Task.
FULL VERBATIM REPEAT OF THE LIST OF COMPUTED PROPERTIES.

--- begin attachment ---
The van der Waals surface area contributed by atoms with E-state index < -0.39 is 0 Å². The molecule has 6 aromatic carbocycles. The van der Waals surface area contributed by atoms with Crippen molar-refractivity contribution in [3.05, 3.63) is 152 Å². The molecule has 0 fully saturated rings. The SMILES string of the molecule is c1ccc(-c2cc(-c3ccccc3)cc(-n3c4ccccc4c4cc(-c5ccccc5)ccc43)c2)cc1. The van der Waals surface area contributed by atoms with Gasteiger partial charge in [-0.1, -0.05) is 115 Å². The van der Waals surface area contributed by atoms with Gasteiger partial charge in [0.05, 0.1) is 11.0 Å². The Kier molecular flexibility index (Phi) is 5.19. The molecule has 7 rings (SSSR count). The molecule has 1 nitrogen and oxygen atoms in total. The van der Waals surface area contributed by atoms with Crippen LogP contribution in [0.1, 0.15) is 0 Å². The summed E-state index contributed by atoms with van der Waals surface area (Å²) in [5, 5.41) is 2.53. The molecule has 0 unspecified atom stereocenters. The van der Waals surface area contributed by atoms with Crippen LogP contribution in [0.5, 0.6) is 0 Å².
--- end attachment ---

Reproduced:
The van der Waals surface area contributed by atoms with E-state index < -0.39 is 0 Å². The molecule has 6 aromatic carbocycles. The van der Waals surface area contributed by atoms with Crippen molar-refractivity contribution in [3.05, 3.63) is 152 Å². The molecule has 0 fully saturated rings. The SMILES string of the molecule is c1ccc(-c2cc(-c3ccccc3)cc(-n3c4ccccc4c4cc(-c5ccccc5)ccc43)c2)cc1. The van der Waals surface area contributed by atoms with Gasteiger partial charge in [-0.1, -0.05) is 115 Å². The van der Waals surface area contributed by atoms with Gasteiger partial charge in [0.05, 0.1) is 11.0 Å². The Kier molecular flexibility index (Phi) is 5.19. The molecule has 7 rings (SSSR count). The molecule has 1 nitrogen and oxygen atoms in total. The van der Waals surface area contributed by atoms with Crippen LogP contribution in [0.1, 0.15) is 0 Å². The summed E-state index contributed by atoms with van der Waals surface area (Å²) in [5, 5.41) is 2.53. The molecule has 0 unspecified atom stereocenters. The van der Waals surface area contributed by atoms with Crippen LogP contribution in [0.5, 0.6) is 0 Å².